Musician Scott Miller, best known as the leader of the ‘80s band Game Theory, has died, at the age of 53. The news was announced yesterday at Miller’s website. The site’s webmaster Sue Trowbridge revealed that Miller had been planning to record a Game Theory reunion album, to be called Supercalifragile, and advised that “If listening to Scott’s own music is too painful for you right now, as it is for me, I can tell you that he absolutely loved David Bowie’s new album, The Next Day.”
Game Theory emerged in the early 1980s as a power pop band with one foot in the Paisley Underground, the California-based, psychedelia-influenced pop movement that spawned the Dream Syndicate, Opal, and the early Bangles. (Michael Quercio, who is given credit for inventing the term “Paisley Underground,” co-produced one of the band’s early EPs.) But its jangle-pop aesthetic and Miller’s cryptic, often impenetrable lyrics were also very much of their time, linking the band to such up-and-coming world beaters as R.E.M. (Game Theory’s masterpiece, the 1987 double album Lolita Nation, led off with a song called “Kenneth, What’s The Frequency?” seven years before R.E.M.’s Monster led off with one called “What’s The Frequency, Kenneth?”) The band began to hit its stride when it teamed up with R.E.M. producer Mitch Easter on its 1985 album Real Nighttime and the 1986 follow-up Big Shot Chronicles.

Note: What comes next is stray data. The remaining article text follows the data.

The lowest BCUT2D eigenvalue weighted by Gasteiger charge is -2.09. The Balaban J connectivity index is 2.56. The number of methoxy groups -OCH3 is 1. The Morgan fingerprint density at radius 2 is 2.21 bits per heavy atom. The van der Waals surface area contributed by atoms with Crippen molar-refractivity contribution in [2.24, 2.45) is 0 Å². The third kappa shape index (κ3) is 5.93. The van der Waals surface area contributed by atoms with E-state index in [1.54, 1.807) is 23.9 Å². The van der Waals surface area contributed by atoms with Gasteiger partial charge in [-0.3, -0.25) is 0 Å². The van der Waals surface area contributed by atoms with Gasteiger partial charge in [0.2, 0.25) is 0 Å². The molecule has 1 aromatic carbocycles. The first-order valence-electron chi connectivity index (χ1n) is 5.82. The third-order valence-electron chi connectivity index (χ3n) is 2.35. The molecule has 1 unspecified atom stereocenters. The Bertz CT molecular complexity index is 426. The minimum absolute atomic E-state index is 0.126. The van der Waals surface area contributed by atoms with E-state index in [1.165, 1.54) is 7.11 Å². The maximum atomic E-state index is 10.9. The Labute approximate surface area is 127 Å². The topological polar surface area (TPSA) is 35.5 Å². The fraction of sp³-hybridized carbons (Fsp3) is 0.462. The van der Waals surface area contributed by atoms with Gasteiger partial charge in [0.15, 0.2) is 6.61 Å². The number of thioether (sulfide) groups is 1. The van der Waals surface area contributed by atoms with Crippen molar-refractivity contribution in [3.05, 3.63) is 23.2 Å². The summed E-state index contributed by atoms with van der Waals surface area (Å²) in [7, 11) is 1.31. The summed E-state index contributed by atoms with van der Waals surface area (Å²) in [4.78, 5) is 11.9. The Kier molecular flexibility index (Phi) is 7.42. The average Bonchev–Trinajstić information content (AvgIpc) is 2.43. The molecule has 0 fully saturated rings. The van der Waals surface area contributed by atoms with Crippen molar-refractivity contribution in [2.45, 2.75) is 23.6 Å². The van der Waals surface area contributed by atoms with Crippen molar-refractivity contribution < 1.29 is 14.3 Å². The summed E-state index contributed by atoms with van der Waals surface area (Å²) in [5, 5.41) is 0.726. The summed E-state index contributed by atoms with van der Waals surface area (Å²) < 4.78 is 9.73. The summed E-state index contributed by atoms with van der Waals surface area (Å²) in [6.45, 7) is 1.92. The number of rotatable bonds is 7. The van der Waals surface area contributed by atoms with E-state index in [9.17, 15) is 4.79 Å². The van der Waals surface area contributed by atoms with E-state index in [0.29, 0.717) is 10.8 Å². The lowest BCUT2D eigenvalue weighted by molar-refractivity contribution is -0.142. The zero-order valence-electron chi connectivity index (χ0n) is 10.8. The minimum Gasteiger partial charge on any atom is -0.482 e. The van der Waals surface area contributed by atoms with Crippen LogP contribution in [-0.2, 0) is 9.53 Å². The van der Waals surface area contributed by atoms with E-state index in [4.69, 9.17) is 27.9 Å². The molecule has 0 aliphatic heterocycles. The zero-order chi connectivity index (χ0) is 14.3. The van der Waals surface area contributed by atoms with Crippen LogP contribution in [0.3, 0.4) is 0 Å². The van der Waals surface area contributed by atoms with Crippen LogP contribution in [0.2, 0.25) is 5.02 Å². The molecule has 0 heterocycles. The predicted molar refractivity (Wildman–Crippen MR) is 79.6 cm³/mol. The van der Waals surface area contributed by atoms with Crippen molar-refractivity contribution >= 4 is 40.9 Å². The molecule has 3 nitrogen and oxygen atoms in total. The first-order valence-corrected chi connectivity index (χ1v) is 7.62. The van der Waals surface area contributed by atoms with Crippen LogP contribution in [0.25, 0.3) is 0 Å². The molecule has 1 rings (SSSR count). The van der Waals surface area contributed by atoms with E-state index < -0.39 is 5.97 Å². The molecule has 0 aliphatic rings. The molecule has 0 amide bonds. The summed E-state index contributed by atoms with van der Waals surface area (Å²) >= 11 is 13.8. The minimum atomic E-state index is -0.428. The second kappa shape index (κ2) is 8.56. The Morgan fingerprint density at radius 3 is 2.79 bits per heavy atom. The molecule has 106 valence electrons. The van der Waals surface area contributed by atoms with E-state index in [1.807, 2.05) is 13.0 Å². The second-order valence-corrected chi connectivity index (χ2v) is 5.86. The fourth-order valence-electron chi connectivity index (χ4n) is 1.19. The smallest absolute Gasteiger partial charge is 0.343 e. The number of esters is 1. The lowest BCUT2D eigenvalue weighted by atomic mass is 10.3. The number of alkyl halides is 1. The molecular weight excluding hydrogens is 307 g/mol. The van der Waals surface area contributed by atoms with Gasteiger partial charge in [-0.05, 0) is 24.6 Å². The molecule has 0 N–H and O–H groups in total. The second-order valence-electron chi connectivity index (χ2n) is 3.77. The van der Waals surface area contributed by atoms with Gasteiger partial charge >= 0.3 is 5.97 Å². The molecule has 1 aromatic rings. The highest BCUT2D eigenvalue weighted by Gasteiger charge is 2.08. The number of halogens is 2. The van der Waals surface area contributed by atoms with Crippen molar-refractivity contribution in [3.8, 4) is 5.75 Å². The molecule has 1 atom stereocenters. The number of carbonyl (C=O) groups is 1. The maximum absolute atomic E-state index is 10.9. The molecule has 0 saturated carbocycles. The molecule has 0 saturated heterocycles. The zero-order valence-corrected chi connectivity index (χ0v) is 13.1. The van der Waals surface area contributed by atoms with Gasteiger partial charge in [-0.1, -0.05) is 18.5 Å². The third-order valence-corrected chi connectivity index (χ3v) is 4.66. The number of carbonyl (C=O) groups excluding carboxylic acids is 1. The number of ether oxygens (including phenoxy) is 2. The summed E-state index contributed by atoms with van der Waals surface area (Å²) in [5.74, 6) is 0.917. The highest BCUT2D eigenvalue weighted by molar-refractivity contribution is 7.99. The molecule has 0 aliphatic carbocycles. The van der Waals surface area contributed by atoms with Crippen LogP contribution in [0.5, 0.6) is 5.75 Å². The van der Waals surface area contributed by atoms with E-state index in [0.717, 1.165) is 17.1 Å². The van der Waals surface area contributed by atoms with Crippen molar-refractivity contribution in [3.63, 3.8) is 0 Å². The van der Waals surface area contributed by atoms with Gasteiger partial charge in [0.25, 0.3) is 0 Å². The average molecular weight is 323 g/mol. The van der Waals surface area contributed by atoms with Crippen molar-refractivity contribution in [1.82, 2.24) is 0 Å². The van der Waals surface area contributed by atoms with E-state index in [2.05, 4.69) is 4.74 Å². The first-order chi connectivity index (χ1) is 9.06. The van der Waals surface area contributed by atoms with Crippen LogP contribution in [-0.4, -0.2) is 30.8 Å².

Miller, whose interviews made it clear that he lived and breathed pop music, was an acolyte of Alex Chilton, whose ‘70s band, Big Star, was almost as influential among offbeat rockers in the ‘80s and ‘90s as it had been commercially unsuccessful in its own time. Unfortunately, commercial success eluded Game Theory as well.
The writer William Ham described Miller as “one of those rarefied creatures, more prevalent in the '80s than any time before or since, who managed to survive with only the college-radio ecosystem to sustain him.” The band’s cult status did sustain them, in the sense that it kept them alive and performing, but Miller seemed bemused, if not pained, by the group's inability to break wide. As he told Ham in an interview that appeared in Perfect Sound Forever, “I really can’t think of anything I do to avoid hits on purpose.”
By the time of the band’s 1988 album, Two Steps From The Middle Ages, internal tensions and other factors, including the demise of its record label, was tearing Game Theory apart. In 1992, Miller released Plants And Birds And Rocks And Things, the first album from his new outfit, The Loud Family. He would continue to release new material from The Loud Family through 2006’s What If It Works, a collaboration with Anton Barbeau, by which time it seemed clear that “The Loud Family” wasn’t the name of a band so much as an umbrella title for Miller and whoever he was playing with at the time.
In 2010, Miller poured his obsessive love and encyclopedic knowledge of pop into a book, Music: What Happened? which collected his thoughts, first published at his website, on more than 50 years worth of other people’s songs. Right now, his own songs with Game Theory are available for free download through his site—a measure that has been taken, Sue Trowbridge writes, “to prevent people from trying to capitalize by selling these long out of print albums lots of money. I want everybody who would like to gear these albums to be able to do so without paying outrageous prices.”
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